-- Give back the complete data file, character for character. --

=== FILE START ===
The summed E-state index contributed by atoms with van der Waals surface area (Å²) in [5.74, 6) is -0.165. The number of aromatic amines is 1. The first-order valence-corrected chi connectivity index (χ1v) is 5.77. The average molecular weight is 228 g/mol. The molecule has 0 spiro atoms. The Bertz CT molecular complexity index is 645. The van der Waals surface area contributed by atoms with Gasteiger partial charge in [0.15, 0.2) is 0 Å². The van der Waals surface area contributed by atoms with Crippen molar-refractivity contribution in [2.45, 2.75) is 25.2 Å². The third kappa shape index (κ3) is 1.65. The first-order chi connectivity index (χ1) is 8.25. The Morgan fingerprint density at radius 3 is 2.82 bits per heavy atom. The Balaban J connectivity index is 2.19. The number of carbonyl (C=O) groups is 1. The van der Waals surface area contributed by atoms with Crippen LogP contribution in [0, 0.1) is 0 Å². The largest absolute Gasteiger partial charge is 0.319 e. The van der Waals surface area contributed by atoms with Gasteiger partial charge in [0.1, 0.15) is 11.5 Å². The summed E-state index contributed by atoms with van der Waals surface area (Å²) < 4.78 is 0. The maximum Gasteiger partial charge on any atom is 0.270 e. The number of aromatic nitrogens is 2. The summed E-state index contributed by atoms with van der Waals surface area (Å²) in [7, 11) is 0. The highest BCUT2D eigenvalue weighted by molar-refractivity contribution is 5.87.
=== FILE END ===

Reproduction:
The summed E-state index contributed by atoms with van der Waals surface area (Å²) in [5.74, 6) is -0.165. The number of aromatic amines is 1. The first-order valence-corrected chi connectivity index (χ1v) is 5.77. The average molecular weight is 228 g/mol. The molecule has 0 spiro atoms. The Bertz CT molecular complexity index is 645. The van der Waals surface area contributed by atoms with Gasteiger partial charge in [0.15, 0.2) is 0 Å². The van der Waals surface area contributed by atoms with Crippen molar-refractivity contribution in [2.45, 2.75) is 25.2 Å². The third kappa shape index (κ3) is 1.65. The first-order chi connectivity index (χ1) is 8.25. The Morgan fingerprint density at radius 3 is 2.82 bits per heavy atom. The Balaban J connectivity index is 2.19. The number of carbonyl (C=O) groups is 1. The van der Waals surface area contributed by atoms with Crippen LogP contribution in [0, 0.1) is 0 Å². The largest absolute Gasteiger partial charge is 0.319 e. The van der Waals surface area contributed by atoms with Gasteiger partial charge in [0.1, 0.15) is 11.5 Å². The summed E-state index contributed by atoms with van der Waals surface area (Å²) < 4.78 is 0. The maximum Gasteiger partial charge on any atom is 0.270 e. The number of aromatic nitrogens is 2. The summed E-state index contributed by atoms with van der Waals surface area (Å²) in [7, 11) is 0. The highest BCUT2D eigenvalue weighted by molar-refractivity contribution is 5.87.